Impact of Weight Loss on Reproductive Hormones in Obese Men

JOURNAL TITLE: International Journal of Infertility & Fetal Medicine

1. Mir Jaffar
2. SML Prakash Babu
3. Syed Waseem Andrabi
4. SA Subramani
Publishing Year
Author Affiliations
    1. Department of Embryology, Milann-The Fertility Center Bengaluru, Karnataka, India
    1. Department of Zoology, University of Lucknow, India
    1. Department of Urology, MS Ramiah Medical College, Bengaluru, Karnataka, India
    1. Department of Plastic Surgery, Vydehi Institute of Medical Sciences and Research Center, Bengaluru, Karnataka, India
  • Article keywords
    Body mass index, Male infertility, Male reproductive hormones, Obesity, Weight loss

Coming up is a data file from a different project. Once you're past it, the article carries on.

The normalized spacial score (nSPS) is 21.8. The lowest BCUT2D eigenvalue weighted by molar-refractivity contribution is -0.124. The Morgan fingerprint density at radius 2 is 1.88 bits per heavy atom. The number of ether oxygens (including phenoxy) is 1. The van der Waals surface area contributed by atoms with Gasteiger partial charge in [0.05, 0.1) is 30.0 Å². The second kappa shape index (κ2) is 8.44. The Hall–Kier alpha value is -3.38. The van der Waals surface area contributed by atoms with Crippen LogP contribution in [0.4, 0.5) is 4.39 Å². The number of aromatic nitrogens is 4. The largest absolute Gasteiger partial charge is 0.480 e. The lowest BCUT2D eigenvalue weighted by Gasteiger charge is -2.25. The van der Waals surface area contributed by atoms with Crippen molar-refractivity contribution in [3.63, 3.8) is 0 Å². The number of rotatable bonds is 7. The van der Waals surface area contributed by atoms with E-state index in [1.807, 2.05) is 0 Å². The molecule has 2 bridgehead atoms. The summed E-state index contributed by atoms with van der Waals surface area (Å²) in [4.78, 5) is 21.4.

Objective: To determine whether weight loss in obese men improves reproductive hormones. Design: Prospective interventional study. Setting: Infertility clinic and weight loss centers. Patients: All obese men attending infertility center from April 2012 to May 2015 (n = 105). Intervention(s): Diet counseling and exercise. Materials and methods: Obese men aged 25–40 years (mean age = 32.5 ± 7.5) with BMI more than 25 kg/m2 were recruited for the study. The subjects underwent a weight loss intervention and were followed up for 1-year post intervention. Their semen parameters were checked before and after weight loss. Main outcome measures: Collected reproductive parameters included testosterone (T), sex hormone-binding globulin (SHBG), follicle-stimulating hormone (FSH), and luteinizing hormone (LH) serum hormonal values. A paired t test was done to evaluate differences across the before and after groups. Chi-square/Fisher exact test was used to find the significance of study parameters on a categorical scale between two or more groups. Results: The mean BMI was significantly higher before weight loss (33.2) than after weight loss (30.4) in obese men. The weight loss increased the T to 35.40 ± 20.51 ng/mL compared with 27.16 ± 20.71 ng/mL, and SHBG to 23.72 ± 9.01 µg/dL compared with 19.18 ± 10.44 µg/dL, whereas FSH and LH were nonsignificant. Conclusion: The study showed that a high BMI at the baseline was associated with low values of serum T and SHBG. FSH and LH were considerably low in morbidly obese men before weight loss. Weight loss was associated with an increase in serum T and SHBG. FSH and LH were not statistically significant after weight loss except in morbidly obese men who showed clear aromatization influence. The hormonal profile among obese men evaluated in this study was characterized by abnormalities in the sex hormones, and weight loss improved some of the hormone levels; however, they were not normalized.

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